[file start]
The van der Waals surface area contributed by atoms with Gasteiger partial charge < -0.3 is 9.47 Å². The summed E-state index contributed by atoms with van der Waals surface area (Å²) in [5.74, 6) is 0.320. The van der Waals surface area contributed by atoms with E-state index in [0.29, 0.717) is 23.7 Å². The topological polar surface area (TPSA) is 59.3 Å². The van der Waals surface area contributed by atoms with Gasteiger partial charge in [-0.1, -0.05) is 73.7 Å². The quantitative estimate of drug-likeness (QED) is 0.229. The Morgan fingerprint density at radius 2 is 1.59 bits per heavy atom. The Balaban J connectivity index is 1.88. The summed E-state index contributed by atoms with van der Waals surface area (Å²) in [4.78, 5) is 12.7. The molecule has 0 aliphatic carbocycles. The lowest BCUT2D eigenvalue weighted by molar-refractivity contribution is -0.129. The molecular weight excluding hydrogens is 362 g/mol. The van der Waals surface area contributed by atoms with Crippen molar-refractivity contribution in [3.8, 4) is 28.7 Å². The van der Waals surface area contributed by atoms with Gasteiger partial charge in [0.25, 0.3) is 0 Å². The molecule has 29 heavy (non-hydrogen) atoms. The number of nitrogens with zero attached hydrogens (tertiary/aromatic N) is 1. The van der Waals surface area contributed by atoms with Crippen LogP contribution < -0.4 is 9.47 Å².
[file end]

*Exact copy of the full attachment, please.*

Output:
The van der Waals surface area contributed by atoms with Gasteiger partial charge < -0.3 is 9.47 Å². The summed E-state index contributed by atoms with van der Waals surface area (Å²) in [5.74, 6) is 0.320. The van der Waals surface area contributed by atoms with E-state index in [0.29, 0.717) is 23.7 Å². The topological polar surface area (TPSA) is 59.3 Å². The van der Waals surface area contributed by atoms with Gasteiger partial charge in [-0.1, -0.05) is 73.7 Å². The quantitative estimate of drug-likeness (QED) is 0.229. The Morgan fingerprint density at radius 2 is 1.59 bits per heavy atom. The Balaban J connectivity index is 1.88. The summed E-state index contributed by atoms with van der Waals surface area (Å²) in [4.78, 5) is 12.7. The molecule has 0 aliphatic carbocycles. The lowest BCUT2D eigenvalue weighted by molar-refractivity contribution is -0.129. The molecular weight excluding hydrogens is 362 g/mol. The van der Waals surface area contributed by atoms with Crippen molar-refractivity contribution in [3.8, 4) is 28.7 Å². The van der Waals surface area contributed by atoms with Gasteiger partial charge in [0.25, 0.3) is 0 Å². The molecule has 29 heavy (non-hydrogen) atoms. The number of nitrogens with zero attached hydrogens (tertiary/aromatic N) is 1. The van der Waals surface area contributed by atoms with Crippen LogP contribution < -0.4 is 9.47 Å².